|Jan lewis, CPA|
My husband Dave’s parents, Robert and Lydia, are exceptional people. They were born in 1920 and 1921, and grew up in untraditional households in Oklahoma. Both of Dave’s grandfathers were killed at young ages in work-related accidents, and his mother’s mother died young in childbirth. Bob and Lydia were high school and college sweethearts. They married on Bob’s graduation day from the Naval Midshipmen’s School in New York City before he went overseas during World War II.
After returning from his service, they lived in Great Bend, Kansas, before moving to Lawrence in the mid-1970s as his engineering business was expanding. They were very happily married for more than 71 years. I have known them for 33 years, and been their daughter-in-law for 30 of them. They have always been accomplished, strong, resilient and wonderful people: well-read, interested in world and local events, ready for travel and adventure.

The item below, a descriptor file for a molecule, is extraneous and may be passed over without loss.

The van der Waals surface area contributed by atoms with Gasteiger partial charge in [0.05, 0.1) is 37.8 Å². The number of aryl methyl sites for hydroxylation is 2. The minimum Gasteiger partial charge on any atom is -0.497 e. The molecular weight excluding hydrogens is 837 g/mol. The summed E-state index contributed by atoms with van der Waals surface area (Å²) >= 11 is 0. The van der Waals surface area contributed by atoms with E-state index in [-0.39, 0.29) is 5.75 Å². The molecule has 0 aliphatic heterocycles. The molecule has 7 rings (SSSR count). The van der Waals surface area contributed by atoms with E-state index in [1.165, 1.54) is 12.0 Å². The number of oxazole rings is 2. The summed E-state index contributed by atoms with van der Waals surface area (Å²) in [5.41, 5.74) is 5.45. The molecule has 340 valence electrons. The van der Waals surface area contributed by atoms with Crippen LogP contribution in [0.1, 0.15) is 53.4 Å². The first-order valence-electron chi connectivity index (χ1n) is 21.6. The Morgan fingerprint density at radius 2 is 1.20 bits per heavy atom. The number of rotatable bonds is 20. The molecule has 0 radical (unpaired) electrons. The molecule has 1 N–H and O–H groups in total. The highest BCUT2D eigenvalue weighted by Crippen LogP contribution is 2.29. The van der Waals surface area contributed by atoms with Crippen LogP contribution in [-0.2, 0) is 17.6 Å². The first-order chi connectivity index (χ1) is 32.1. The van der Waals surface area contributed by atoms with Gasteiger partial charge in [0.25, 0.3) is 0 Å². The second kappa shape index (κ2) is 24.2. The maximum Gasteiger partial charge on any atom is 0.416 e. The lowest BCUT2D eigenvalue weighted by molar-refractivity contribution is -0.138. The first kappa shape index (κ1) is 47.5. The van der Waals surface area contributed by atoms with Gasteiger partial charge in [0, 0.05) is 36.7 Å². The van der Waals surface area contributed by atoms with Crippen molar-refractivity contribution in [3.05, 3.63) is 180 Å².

Ahead of His Time
They definitely were planners and always had a direction moving forward in life. And their first priority was always love of family. Consideration for their family was so great that, before many people ever heard of advance care planning, they made sure that their children knew what their wishes were regarding medical treatment at the end of their lives. Years ago, they talked to us about their wishes so that we would know what they wanted (and didn’t want) and so they could be confident that we would be able to fulfill those wishes.
Last summer, my father-in-law died peacefully at age 94 surrounded by his beloved family on August 22 at his home in Lawrence, Kansas.
The views, opinions and positions expressed by these authors and blogs are theirs and do not necessarily represent that of the Bioethics Research Library and Kennedy Institute of Ethics or Georgetown University.